Órla de Brí
Poetry and Music
If you have been keeping up with me, you will know that I am on the road to a Masters in Creative Writing in Manchester. During the term, I became involved with something called the Rosamund Prize, which is a
collaboration been postgraduate composer students in the Royal Northern College of Music and postgraduate poet students at Manchester Metropolitan University. The upshot was a piece jointly created with Nate Chivers, a PhD student from the US. It was performed
at a competitive concert at the end of April. It was an amazing experience and I am so pleased with the result. So, if you click on the link below, you should see the performance. I have also added the original poem which is on a previous page but here it
is again I hope you enjoy listening to and watching. Enjoy, share and send back some feedback.
At the French Italian Border
The young French cellist holds
his 17th century Stradivarius gently by its neck,
rechecks its tuning. Eyes sparkling,
face handsome, smooth,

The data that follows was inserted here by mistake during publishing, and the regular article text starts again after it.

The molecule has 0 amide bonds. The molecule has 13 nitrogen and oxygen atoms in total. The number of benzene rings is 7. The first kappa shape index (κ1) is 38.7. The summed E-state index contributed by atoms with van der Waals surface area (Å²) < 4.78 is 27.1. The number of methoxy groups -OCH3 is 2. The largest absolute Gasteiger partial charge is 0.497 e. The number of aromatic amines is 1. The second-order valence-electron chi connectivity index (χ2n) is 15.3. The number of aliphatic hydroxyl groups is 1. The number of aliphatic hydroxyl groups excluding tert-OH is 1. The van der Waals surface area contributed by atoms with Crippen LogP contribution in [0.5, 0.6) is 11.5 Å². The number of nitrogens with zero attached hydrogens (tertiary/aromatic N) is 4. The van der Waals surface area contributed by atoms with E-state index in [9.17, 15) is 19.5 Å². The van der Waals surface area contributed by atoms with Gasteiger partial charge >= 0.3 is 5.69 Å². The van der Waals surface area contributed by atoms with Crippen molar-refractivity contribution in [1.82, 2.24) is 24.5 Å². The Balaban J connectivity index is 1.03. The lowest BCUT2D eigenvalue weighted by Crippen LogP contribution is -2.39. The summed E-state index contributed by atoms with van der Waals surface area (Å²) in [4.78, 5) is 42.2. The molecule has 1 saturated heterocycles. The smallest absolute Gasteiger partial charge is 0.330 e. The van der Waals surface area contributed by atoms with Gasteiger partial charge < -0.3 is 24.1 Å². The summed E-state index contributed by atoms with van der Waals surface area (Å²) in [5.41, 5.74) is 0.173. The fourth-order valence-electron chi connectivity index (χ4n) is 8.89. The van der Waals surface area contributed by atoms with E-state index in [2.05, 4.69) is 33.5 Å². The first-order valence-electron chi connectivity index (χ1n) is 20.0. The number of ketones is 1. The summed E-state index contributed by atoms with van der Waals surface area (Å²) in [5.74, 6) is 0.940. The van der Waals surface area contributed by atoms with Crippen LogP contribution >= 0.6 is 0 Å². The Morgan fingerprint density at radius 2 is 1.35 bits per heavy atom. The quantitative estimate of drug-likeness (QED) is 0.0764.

fashionable evening shadowed chin.
Taking a deep breath, holding it,
he scans the dressing room one last time.
A young African man slinks along the station,
wearing a wrecked bomber jacket,
shirt, torn jeans, broken running shoes.
He has a look of permanent hunger,
backpack looks surprisingly light,
presuming a journey from who knows
where over who knows how long.
The cellist acknowledges the applause
from the full house, takes his place
on the elevated platform,
places his precious instrument precisely
and carefully on its spike, steadies himself,
readies his bowing hand, fingers the strings.
He nods to the conductor.
The young man moves like a shadow,
lingers beside the train door,
notes the Polizii positioned along the station.
The whistle blows, doors begin to close.
He checks one last time, leaps aboard,
along the carriage,
finds a seat, drops in, crouches low.